A RECOMMENDATION to cease winching capabilities from Tamworth has met with disapproval from the region’s Westpac Rescue Helicopter Service, for fear of the extra time it could add to missions.
A review of aeromedical services, prepared by Ernst and Young for the NSW Ministry of Health, recommended winching operations be restricted to bases in Lismore, Sydney, Canberra and Newcastle.
This would effectively remove the winching capabilities of helicopters based in Tamworth and Wollongong.
But Westpac Rescue Helicopter Service regional coordinator Barry Walton said Tamworth should not lose winching operations as if someone needed to be hoisted out, a helicopter would have to come in from outside the region, which could take up to 40 to 60 minutes and leave the patient without treatment for longer.
Winching was not used often by the Tamworth helicopters, about 10 times a year, he said, but it was important the capability to do so was retained locally.
Ernst and Young said restricting winching to four bases would add eight minutes to the maximum time it would take to reach any scene in the state.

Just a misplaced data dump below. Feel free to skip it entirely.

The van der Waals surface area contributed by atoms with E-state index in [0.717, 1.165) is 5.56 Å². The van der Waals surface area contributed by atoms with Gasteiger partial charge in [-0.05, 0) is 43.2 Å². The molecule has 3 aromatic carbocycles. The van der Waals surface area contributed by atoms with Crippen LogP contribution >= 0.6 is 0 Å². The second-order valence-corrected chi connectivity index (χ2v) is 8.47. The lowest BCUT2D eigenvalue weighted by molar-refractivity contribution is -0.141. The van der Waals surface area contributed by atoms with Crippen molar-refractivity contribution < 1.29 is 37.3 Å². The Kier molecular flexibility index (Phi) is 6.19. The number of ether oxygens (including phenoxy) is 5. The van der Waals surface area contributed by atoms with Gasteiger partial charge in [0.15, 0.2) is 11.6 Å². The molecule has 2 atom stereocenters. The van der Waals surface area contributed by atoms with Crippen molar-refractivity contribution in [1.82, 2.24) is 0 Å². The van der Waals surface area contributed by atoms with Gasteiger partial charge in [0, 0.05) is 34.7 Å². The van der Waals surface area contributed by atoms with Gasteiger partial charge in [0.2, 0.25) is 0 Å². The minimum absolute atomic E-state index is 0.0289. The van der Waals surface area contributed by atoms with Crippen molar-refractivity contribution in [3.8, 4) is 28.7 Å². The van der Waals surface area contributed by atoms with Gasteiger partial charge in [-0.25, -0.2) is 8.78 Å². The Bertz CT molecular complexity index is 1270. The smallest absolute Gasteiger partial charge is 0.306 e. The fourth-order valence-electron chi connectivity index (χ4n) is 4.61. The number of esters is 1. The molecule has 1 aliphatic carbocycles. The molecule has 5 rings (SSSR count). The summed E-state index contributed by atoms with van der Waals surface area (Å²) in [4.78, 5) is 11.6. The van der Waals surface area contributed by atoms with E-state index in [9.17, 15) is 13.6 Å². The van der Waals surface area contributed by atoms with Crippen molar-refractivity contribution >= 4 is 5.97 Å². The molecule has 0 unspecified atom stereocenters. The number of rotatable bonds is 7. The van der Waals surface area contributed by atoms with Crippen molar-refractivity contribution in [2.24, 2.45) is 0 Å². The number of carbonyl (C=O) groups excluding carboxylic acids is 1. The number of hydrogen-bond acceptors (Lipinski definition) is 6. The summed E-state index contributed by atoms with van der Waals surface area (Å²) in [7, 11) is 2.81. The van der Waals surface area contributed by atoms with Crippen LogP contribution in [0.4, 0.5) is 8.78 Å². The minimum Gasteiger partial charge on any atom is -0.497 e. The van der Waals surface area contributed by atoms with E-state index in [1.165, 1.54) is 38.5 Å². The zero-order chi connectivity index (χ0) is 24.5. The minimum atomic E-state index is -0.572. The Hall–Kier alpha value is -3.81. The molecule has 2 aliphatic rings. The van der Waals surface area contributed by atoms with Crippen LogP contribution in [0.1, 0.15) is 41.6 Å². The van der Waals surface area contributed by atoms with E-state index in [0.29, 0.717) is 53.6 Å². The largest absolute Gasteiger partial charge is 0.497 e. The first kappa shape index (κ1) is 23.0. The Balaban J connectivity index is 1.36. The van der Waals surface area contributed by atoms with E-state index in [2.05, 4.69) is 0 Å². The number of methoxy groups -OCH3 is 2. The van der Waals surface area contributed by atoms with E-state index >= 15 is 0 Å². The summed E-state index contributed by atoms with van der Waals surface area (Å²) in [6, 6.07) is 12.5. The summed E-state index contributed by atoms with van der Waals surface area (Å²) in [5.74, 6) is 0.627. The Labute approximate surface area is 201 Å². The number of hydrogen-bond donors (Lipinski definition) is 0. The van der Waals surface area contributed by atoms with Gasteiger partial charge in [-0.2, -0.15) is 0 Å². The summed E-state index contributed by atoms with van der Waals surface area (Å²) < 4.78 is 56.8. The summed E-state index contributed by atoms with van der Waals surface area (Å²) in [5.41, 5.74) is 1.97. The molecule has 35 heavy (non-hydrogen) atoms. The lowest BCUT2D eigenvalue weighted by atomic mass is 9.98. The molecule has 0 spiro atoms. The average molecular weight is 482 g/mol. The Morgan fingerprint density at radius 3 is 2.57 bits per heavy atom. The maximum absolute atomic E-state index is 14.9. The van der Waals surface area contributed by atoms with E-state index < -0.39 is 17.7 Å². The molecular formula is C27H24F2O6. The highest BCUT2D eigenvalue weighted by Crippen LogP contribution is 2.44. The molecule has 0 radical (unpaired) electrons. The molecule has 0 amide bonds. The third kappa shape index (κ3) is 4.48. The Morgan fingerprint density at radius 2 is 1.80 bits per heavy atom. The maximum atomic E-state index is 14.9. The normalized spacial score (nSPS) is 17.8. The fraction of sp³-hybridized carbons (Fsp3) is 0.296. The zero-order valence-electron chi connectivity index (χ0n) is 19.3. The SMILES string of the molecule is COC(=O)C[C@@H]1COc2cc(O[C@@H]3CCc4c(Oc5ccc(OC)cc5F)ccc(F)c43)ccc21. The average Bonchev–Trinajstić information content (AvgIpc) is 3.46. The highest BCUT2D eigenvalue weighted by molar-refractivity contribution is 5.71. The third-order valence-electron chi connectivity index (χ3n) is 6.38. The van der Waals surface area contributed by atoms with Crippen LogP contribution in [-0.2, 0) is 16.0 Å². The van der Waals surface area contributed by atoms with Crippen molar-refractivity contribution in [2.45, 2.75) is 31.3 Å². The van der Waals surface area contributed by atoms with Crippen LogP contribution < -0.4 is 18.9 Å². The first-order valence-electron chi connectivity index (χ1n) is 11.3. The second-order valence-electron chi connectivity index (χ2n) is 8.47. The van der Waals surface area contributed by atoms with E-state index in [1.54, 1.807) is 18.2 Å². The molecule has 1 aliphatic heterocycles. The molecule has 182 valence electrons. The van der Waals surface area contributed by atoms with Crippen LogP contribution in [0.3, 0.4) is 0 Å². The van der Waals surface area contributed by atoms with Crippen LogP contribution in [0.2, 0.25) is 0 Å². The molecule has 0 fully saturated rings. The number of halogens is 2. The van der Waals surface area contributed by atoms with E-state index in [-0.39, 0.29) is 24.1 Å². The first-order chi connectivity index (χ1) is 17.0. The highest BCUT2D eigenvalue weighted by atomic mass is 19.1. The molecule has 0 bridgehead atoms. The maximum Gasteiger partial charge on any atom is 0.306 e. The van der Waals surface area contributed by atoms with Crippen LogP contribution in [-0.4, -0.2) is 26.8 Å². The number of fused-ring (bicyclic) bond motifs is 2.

It said having winching across many bases could compromise the safety of the person being retrieved, as well as those performing the winch, as competency was difficult to maintain.
Mr Walton said the service would consult with the Ambulance Service of NSW on the matter, with submissions to the review to close in February.
But a recommendation to move the Tamworth base to 24-hour, seven-day-a-week operation by 2015 has been welcomed.
The base operates between 8am and 6pm and is on call from 6pm until 8pm, although on occasion it is called out outside these hours.
Mr Walton said the suggestion to increase operating hours was in-line with the service’s business plan and the base at Tamworth Airport was built in preparation for such a move.
He said the change would require two additional pilots and two new aircrew.
The review also recommends a doctor, nurse and paramedic crew missions from Tamworth in 2015, moving to a doctor and paramedic in 2016.
It found demand for air retrieval would increase by about 23 per cent within the next decade, but if changes were not made to aeromedical services, response times to primary missions would deteriorate on average 11 per cent.